It is beginning to look more and more like Pakistani PM Gilani might really have been made to promise a big clampdown against militants during his Washington visit not so long ago. Or somebody is making sure it looks that way. Competing theories could describe this as either the pressurised government in the acting phase of the acting/giving up cycle or as controlled chaos in the control phase of the control/unleash cycle. I'm thinking these cycles may even be paralelly existent and overlapping, while the renegades try to impede their effect by attacks such as the one in Wah, as well as capitalise on the side-effects (the unpopularity of this kind of policy).
A measure of how real this is: 260,000 refugees/internally displaced fleeing the fighting in Bajaur, and counting. These are UN figures which may or may not be inflated to a degree. Nevertheless the problem is serious. Meanwhile, not far from there, in Peshawar, where by the way some of the refugees had to have ended up, reports say a girls' school was blown up - all rooms destroyed, the computers, that the school had, destroyed as well. Hassan Abbas notes this as a first (incident of this kind there).
Over at his site there is another interesting source. Syed Saleem Shahzad promised trouble in Karachi, a couple of days ago NATO APCs were torched there, and now comes this report, with the telling title of Karachi in the eye of the storm.
"The re-emergence of two banned militant outfits in the city has posed a serious threat to the security situation amid growing fears of sectarian violence, Dawn has learnt.Background interviews with various police and intelligence officials revealed that militants of two banned outfits — Lashkar-i-Jhangvi (LJ) and Sipah-i-Muhammad Pakistan (SMP) — have returned to the city and are now busy in regrouping and expanding their network.(...)... the two outlawed organisations were planning attacks on important personalities of their rival sects, including certain politicians. “Basically, both the SMP and LJ are set to launch a proxy war against each other in Karachi to avenge whatever has been going on in Parachinar, Dera Ismail Khan or the tribal areas,” he observed."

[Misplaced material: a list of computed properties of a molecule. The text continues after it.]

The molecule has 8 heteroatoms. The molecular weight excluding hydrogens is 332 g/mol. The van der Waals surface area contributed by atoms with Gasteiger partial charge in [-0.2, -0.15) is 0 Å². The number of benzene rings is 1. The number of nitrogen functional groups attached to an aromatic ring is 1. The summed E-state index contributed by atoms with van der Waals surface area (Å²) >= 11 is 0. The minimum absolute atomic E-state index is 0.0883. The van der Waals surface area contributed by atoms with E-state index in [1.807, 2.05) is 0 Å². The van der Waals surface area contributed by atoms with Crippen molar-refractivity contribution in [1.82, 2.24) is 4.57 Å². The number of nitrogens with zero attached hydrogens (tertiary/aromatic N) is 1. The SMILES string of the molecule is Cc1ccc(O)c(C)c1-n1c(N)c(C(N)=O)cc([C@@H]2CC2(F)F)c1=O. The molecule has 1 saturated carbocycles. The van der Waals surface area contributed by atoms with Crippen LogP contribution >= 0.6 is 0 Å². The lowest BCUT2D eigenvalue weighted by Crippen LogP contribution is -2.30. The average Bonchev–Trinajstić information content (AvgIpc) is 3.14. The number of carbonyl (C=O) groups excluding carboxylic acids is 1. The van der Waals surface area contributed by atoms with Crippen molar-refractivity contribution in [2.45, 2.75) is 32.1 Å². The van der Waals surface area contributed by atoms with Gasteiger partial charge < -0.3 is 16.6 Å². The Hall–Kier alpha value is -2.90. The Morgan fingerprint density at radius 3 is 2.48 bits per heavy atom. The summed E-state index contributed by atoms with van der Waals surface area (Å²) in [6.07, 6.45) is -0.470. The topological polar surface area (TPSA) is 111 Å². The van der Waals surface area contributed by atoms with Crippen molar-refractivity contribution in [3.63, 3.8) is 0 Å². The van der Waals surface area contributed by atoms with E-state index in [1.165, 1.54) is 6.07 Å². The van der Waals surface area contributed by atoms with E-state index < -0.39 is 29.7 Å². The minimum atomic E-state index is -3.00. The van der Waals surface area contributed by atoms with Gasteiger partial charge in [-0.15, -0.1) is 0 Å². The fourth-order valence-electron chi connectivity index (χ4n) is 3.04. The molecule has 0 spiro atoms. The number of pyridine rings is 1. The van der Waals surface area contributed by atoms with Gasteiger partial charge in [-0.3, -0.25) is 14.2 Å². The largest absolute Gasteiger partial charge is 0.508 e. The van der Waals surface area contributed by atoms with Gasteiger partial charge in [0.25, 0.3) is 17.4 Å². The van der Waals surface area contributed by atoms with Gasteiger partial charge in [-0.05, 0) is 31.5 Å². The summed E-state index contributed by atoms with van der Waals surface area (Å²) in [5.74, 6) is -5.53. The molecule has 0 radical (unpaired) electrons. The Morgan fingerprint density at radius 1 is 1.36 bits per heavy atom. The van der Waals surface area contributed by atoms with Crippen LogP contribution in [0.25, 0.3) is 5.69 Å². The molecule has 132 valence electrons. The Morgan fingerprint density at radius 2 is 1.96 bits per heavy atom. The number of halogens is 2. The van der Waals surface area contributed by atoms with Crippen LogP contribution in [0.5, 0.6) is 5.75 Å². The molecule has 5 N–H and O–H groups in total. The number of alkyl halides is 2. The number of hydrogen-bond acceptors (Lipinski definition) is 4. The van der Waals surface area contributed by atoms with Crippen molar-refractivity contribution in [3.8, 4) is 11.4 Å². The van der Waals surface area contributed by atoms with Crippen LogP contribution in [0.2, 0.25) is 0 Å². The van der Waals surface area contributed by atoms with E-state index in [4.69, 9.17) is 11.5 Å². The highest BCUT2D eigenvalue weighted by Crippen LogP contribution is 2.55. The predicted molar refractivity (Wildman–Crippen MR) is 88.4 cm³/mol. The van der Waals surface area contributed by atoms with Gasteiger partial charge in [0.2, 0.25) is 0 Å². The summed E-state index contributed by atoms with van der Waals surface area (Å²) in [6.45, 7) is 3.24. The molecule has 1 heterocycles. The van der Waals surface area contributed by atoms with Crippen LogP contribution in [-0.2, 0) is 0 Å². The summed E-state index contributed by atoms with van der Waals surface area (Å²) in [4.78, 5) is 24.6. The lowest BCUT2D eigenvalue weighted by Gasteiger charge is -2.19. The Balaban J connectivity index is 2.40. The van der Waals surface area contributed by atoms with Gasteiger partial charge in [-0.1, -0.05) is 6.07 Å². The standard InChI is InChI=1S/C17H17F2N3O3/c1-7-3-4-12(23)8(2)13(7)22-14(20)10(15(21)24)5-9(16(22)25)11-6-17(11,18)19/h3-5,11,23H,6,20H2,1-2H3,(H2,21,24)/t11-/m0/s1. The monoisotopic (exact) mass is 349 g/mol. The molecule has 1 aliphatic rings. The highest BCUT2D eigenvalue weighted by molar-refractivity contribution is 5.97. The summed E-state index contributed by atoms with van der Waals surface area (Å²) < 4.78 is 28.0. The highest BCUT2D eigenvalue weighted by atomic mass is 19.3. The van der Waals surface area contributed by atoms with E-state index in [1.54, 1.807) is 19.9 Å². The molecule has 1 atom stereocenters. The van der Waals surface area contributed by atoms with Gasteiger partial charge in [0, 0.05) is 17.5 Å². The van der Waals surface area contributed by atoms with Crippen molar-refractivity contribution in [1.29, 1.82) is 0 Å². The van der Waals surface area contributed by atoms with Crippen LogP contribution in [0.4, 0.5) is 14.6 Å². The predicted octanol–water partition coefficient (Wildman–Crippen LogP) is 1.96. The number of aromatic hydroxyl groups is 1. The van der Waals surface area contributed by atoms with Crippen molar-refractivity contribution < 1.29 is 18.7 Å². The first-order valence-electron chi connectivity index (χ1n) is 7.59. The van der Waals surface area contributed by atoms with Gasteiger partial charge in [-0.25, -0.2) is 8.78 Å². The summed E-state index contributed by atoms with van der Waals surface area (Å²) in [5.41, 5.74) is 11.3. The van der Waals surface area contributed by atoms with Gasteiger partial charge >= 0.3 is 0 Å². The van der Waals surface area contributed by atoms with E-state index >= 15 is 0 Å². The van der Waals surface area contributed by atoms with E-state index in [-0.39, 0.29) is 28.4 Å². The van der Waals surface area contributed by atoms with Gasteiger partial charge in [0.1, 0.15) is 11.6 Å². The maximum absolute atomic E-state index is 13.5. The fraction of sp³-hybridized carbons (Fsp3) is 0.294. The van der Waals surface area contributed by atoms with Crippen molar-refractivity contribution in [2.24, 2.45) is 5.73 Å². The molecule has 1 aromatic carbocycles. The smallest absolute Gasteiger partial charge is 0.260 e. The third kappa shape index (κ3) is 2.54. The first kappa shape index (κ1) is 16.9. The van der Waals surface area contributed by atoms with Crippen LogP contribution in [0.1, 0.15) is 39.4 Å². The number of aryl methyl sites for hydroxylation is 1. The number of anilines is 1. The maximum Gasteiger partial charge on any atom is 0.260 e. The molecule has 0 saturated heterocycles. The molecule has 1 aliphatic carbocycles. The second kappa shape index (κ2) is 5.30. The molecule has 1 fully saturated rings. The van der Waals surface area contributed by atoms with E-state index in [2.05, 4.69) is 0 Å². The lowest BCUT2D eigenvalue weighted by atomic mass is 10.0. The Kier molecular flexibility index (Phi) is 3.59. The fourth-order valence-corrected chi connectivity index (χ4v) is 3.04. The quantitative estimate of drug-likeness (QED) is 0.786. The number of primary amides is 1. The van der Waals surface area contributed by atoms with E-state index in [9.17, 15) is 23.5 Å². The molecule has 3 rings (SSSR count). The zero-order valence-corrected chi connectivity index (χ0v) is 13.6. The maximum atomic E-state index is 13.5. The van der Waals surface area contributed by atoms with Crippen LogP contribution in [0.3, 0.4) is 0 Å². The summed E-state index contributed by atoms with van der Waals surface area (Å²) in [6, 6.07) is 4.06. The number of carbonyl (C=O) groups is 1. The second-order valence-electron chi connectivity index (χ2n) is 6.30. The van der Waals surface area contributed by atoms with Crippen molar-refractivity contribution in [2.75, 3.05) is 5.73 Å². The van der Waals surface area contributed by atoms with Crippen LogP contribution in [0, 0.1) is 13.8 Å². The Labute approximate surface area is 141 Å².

I should insert a comment here regarding what has been going on in Parachinar and Dera Ismail Khan. Parachinar is in a predominanty Shiite part of the FATA, at the so-called Parrot's Beak. Taliban-backed Sunni militias fought Shiite militias there in the style some of the Lebanese civil war used to be fought back when it was on, with over 500 killed in a short while. Then in Dera Ismail Khan there was a suicide blast against a crowd of Shiites who gathered there after a wounded Shiite man was taken in by ambulance, having been stabbed at a shop.
So what could be awaiting Karachi is summed up by an intelligence source to Azfar-ul-Ashfaque in Dawn:
"“In order to divert the government’s attention, the terrorists may turn Karachi into a battlefield. We are alert to face such challenges,” said an intelligence official."
Syed Saleem Shahzad, for his part, is reassuring us now that the government, which, I shall add, recently took formally closer control of Inter-Services Intelligence, has really decided to erase radicals from their base areas, and that that is the reason why we see what's happening - in contrast to what former ISI chief Hamid Gul claimed would be the case, in an interview he gave to Shahzad himself.